Clear Skating



Soon-to-be home of skateboarders, Ed Hardy t-shirts
  • Soon-to-be home of skateboarders, Ed Hardy t-shirts

The City of Cleveland built a downtown skate park back in 2004 in hopes of luring the Gravity Games to the lakefront. At the time, it seemed something of a disingenuous gesture: For years, the city booted skateboarders from its streets, often issuing tickets to those it managed to run down.

So it seemed that order was restored last week with the unceremonious closing of the six-year-old facility at North Coast Harbor. City officials deemed it too dangerous to skate on and too decrepit for further repairs.

But rather than scuttle skaters out of town, the plan is to herd them under a bridge: The city is pumping $20,000 into the design of a $550,000 poured concrete skate park at Hart Crane Park, according to mayoral Chief of Staff Ken Silliman.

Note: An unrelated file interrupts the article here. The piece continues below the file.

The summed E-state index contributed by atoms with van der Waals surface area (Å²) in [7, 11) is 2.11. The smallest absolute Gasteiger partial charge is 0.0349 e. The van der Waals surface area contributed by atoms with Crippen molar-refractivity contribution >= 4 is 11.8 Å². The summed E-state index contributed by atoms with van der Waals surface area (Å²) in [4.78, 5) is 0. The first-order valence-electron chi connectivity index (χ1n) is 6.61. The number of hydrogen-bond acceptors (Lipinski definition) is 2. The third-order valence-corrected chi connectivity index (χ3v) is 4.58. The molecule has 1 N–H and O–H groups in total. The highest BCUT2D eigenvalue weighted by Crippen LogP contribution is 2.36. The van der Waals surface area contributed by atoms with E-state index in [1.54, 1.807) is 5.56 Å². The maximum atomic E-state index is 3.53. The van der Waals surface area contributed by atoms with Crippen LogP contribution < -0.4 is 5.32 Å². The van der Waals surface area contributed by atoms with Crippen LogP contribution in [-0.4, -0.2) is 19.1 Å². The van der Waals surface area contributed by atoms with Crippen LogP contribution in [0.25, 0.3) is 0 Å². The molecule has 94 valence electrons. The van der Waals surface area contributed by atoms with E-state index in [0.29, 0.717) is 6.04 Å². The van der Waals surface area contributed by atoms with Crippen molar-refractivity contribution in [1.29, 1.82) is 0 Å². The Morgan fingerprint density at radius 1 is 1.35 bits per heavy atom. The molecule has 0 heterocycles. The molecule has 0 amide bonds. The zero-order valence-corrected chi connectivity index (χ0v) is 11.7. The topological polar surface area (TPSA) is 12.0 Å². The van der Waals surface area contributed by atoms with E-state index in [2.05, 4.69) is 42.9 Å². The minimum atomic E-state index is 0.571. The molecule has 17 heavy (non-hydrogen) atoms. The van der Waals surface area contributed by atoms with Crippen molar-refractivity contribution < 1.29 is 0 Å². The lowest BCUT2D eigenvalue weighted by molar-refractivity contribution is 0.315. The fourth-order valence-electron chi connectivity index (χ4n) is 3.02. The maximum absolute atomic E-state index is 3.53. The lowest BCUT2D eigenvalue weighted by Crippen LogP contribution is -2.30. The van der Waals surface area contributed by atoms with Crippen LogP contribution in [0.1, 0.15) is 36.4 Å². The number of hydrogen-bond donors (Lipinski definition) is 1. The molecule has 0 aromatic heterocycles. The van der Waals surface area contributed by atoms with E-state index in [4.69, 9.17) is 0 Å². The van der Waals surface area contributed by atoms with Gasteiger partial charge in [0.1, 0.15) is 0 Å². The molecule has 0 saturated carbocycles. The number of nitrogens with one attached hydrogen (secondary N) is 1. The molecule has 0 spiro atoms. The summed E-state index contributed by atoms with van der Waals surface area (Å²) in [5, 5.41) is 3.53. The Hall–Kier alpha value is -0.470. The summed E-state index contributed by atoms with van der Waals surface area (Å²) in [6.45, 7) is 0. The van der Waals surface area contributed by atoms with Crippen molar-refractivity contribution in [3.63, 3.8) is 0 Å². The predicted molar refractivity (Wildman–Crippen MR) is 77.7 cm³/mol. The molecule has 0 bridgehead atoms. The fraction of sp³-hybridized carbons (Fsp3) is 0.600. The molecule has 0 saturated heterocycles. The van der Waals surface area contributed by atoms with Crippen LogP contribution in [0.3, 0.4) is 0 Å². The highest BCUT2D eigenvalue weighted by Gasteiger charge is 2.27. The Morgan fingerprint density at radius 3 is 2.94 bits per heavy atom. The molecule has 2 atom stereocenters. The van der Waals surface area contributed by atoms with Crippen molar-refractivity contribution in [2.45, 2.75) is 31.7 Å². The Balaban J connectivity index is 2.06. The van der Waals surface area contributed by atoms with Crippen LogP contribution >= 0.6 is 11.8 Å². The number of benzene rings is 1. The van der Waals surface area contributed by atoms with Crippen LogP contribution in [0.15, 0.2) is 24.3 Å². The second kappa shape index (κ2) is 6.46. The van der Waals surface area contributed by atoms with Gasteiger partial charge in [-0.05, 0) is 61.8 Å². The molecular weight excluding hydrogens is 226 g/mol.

It’s an ideal setting for a countercultural enclave: on the East Bank of the Industrial Flats, next to the Columbus Road lift bridge and across from one of the most richly graffitied walls in town. Plus, there’s nobody around to be annoyed.

The newly available space at North Coast Harbor, meanwhile, will be redeveloped as an eatery of some sort. The catch: Whoever wants to buy into the prime spot must also pony up to fund the new skate park.
The city plans to vet its skate-park designs with genuine skateboarders, the better to ensure that the new facility does not suck.

“Build it right, and all you have to do is keep it swept,” says Vince Frantz of the Public Square Group, a nonprofit skate park consulting group.

If only the Euclid Corridor had hired these guys. — Michael Gill

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